The immense black cube at the other end of the house is for viewing videos projected to a height of 20 feet or more. The space also transforms into the family’s party room or private media center. I was particularly tickled by several series of works cleverly hidden behind wooden walls that revealed their treasures when swung open with the slightest touch of a hand. So elegant!

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It was a treat to see the way in which contemporary art can make itself right at home when given the correct environment.

Howard Arkley's interior panels line the dining room walls
Howard Arkley’s panels line the dining room walls, expanding the space further into a fictionalized interior

Throughout the house, the family’s own written histories and stories were subtly engraved in text art covering much of the ceiling, reminding visitors that at the end of the day, this was an intensely private collection. Both inside and out, the art made its presence felt – sometimes quietly and sometimes violently. I think it is both noble and generous to share with the public a private collection that has been acquired with such an obvious love for the art of the here and now.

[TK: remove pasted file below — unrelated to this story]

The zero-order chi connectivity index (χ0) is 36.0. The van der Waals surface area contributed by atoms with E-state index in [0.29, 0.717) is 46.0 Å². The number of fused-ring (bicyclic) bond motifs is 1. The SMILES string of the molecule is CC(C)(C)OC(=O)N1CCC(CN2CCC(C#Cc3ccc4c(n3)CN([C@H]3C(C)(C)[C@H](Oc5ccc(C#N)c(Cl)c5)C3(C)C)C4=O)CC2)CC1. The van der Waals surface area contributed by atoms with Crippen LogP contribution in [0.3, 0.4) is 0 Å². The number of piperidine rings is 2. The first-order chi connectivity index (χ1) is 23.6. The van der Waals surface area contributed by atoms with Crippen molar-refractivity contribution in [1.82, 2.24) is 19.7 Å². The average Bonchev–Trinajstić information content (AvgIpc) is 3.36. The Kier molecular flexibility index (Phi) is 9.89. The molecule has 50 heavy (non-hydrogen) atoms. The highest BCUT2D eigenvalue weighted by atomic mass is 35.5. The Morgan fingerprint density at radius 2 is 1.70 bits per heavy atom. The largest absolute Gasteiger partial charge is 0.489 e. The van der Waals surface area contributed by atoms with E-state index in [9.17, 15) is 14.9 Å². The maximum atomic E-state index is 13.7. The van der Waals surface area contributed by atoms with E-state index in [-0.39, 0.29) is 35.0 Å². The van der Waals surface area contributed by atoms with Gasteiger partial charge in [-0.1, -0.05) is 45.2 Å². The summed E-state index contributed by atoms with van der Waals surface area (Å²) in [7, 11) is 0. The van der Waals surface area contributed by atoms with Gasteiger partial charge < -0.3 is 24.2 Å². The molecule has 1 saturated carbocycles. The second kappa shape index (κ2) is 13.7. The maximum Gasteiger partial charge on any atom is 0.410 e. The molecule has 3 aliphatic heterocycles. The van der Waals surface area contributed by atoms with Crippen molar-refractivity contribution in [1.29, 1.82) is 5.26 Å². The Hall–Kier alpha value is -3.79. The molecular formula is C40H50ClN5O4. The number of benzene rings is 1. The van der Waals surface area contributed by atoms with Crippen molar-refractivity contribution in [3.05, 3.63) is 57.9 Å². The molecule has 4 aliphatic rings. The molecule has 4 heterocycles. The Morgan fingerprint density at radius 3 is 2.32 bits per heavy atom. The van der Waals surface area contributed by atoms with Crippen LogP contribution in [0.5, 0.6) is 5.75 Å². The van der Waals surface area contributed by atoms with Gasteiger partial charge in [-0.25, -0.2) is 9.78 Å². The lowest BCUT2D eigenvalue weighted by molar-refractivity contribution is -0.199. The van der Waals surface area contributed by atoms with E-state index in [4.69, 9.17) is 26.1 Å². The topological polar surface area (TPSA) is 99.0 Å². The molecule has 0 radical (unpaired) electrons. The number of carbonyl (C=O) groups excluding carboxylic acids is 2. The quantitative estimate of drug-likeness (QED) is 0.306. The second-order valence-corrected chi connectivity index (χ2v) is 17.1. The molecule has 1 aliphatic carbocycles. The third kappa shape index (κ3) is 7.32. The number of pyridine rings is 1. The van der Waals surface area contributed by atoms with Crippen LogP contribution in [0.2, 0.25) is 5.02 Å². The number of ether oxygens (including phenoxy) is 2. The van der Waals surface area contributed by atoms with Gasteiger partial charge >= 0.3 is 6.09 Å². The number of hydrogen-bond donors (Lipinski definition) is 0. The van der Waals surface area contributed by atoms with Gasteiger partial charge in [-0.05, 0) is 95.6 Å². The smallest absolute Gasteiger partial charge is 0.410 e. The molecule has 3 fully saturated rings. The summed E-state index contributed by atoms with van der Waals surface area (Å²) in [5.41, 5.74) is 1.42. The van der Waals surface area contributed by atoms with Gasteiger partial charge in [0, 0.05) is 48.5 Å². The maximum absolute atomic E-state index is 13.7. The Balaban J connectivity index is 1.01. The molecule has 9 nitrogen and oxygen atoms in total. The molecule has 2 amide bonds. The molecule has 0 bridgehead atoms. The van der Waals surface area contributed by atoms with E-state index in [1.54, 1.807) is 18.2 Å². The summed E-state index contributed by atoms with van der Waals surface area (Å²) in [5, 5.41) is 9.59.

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Images courtesy of the Lyon Housemuseum, Melbourne, Australia.

Reporting from Down Under

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I arrived in Melbourne, Australia at the perfect time to get a snapshot of what’s going on in contemporary art in this bustling, cosmopolitan city. Two of Melbourne’s premier art institutions – the National Gallery of Victoria (NGV) and the Ian Potter Center were dedicated to the Melbourne Now exhibition “celebrating the latest art, architecture, design, performance and cultural practice to reflect the complex cultural landscape of creative Melbourne.”

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A colored-mirror skyline fragment greeted visitors at the waterfall entrance to the NGV. Once inside, a cleverly designed igloo-like structure demonstrated what one could do with plastic planters filled with plants at different stages of growth (below).